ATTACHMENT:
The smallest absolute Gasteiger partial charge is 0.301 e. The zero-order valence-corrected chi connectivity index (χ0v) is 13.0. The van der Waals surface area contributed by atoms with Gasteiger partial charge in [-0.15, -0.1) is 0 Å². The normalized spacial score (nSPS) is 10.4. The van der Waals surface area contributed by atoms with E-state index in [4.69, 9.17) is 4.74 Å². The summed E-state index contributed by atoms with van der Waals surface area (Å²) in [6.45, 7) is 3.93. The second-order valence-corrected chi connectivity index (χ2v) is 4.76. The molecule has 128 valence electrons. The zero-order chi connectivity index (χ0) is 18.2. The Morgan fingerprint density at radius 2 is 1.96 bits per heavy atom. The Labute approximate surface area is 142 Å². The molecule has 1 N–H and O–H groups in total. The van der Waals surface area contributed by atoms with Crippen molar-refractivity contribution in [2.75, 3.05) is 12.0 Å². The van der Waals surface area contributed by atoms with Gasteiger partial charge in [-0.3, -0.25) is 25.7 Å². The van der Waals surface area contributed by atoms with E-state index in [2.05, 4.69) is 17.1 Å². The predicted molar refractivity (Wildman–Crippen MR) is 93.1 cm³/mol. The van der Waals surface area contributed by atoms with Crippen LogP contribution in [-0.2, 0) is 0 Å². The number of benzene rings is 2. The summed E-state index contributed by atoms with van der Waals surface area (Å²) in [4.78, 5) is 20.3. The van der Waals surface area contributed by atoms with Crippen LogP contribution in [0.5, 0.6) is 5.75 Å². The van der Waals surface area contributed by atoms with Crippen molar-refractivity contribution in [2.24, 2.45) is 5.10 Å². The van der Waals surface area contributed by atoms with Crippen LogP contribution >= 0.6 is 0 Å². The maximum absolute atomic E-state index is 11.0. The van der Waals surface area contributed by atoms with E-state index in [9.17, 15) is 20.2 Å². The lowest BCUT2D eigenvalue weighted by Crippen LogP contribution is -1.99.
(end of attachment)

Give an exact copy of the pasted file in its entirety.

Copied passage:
The smallest absolute Gasteiger partial charge is 0.301 e. The zero-order valence-corrected chi connectivity index (χ0v) is 13.0. The van der Waals surface area contributed by atoms with Gasteiger partial charge in [-0.15, -0.1) is 0 Å². The normalized spacial score (nSPS) is 10.4. The van der Waals surface area contributed by atoms with E-state index in [4.69, 9.17) is 4.74 Å². The summed E-state index contributed by atoms with van der Waals surface area (Å²) in [6.45, 7) is 3.93. The second-order valence-corrected chi connectivity index (χ2v) is 4.76. The molecule has 128 valence electrons. The zero-order chi connectivity index (χ0) is 18.2. The Morgan fingerprint density at radius 2 is 1.96 bits per heavy atom. The Labute approximate surface area is 142 Å². The molecule has 1 N–H and O–H groups in total. The van der Waals surface area contributed by atoms with Crippen molar-refractivity contribution in [2.75, 3.05) is 12.0 Å². The van der Waals surface area contributed by atoms with Gasteiger partial charge in [-0.3, -0.25) is 25.7 Å². The van der Waals surface area contributed by atoms with E-state index in [2.05, 4.69) is 17.1 Å². The predicted molar refractivity (Wildman–Crippen MR) is 93.1 cm³/mol. The van der Waals surface area contributed by atoms with Crippen LogP contribution in [-0.2, 0) is 0 Å². The number of benzene rings is 2. The summed E-state index contributed by atoms with van der Waals surface area (Å²) in [4.78, 5) is 20.3. The van der Waals surface area contributed by atoms with Crippen LogP contribution in [0.5, 0.6) is 5.75 Å². The van der Waals surface area contributed by atoms with Crippen molar-refractivity contribution in [2.24, 2.45) is 5.10 Å². The van der Waals surface area contributed by atoms with Crippen LogP contribution >= 0.6 is 0 Å². The maximum absolute atomic E-state index is 11.0. The van der Waals surface area contributed by atoms with E-state index in [9.17, 15) is 20.2 Å². The lowest BCUT2D eigenvalue weighted by Crippen LogP contribution is -1.99.